8th Conference on Polar Meteorology and Oceanography


Attribution of Variability in Arctic Minimum Sea Ice Extent (Invited Presentation)

Jennifer A. Francis, Rutgers University, Highlands, NJ; and E. Hunter, J. R. Key, and X. Wang

Significant change is now a way of life in the Arctic. Analyses of nearly every observable parameter -- be it physical, biological, or chemical -- adds to a growing body of evidence that business-as-usual in the Arctic is a thing of the past, and that the region may be headed toward conditions beyond human experience. Over much of the Arctic Ocean, however, attempts to decipher how and why these changes are occurring are hampered by gaps in information essential for answering these questions. This void contributes to our incomplete understanding of fundamental Arctic variability, to deficiencies in model representations of climate processes, and to poorly defined links among the system's components. New products from 23 years of polar-orbiting satellite sounder data are helping to fill these gaps. This presentation will focus on the application of these products to explaining observed changes in minimum sea ice extent in the Arctic's peripheral seas. wrf recording  Recorded presentation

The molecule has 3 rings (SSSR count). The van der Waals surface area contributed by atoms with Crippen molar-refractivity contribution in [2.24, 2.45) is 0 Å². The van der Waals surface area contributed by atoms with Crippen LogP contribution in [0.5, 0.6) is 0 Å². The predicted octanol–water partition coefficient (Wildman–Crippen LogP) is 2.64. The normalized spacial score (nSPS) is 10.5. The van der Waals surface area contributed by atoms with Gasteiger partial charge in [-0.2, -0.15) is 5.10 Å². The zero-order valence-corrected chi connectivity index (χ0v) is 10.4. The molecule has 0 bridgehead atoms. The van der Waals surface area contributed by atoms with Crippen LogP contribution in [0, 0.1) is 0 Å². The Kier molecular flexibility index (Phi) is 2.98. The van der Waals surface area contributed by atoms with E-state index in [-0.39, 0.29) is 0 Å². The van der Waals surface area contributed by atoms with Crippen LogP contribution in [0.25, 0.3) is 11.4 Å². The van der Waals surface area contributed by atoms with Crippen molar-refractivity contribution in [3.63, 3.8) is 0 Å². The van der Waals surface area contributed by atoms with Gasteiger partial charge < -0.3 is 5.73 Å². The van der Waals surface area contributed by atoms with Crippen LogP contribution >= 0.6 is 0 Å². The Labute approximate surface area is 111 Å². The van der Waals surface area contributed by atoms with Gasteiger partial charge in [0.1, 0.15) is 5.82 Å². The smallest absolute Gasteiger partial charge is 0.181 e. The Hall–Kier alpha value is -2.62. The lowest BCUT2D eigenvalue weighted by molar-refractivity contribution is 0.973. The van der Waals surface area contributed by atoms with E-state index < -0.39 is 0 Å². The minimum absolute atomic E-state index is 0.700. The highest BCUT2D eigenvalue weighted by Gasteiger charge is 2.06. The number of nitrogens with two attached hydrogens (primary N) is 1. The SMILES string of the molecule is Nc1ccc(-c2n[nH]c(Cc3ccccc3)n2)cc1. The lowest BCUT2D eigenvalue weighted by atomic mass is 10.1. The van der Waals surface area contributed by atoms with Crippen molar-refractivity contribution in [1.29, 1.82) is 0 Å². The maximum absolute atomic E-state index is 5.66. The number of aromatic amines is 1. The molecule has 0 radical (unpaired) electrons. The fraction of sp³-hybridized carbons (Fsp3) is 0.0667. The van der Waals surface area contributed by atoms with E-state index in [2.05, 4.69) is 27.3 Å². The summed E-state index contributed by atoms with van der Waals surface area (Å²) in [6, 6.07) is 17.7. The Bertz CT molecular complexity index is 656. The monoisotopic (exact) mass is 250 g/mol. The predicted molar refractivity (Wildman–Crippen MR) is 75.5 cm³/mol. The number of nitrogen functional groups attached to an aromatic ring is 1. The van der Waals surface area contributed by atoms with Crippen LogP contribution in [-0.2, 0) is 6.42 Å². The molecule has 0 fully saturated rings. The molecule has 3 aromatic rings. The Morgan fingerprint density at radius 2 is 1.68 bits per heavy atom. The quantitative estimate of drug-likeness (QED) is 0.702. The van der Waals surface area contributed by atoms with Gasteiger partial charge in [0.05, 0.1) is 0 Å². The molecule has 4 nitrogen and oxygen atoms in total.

Session 8, The Cryosphere - Sea Ice Extent
Wednesday, 12 January 2005, 1:30 PM-2:30 PM

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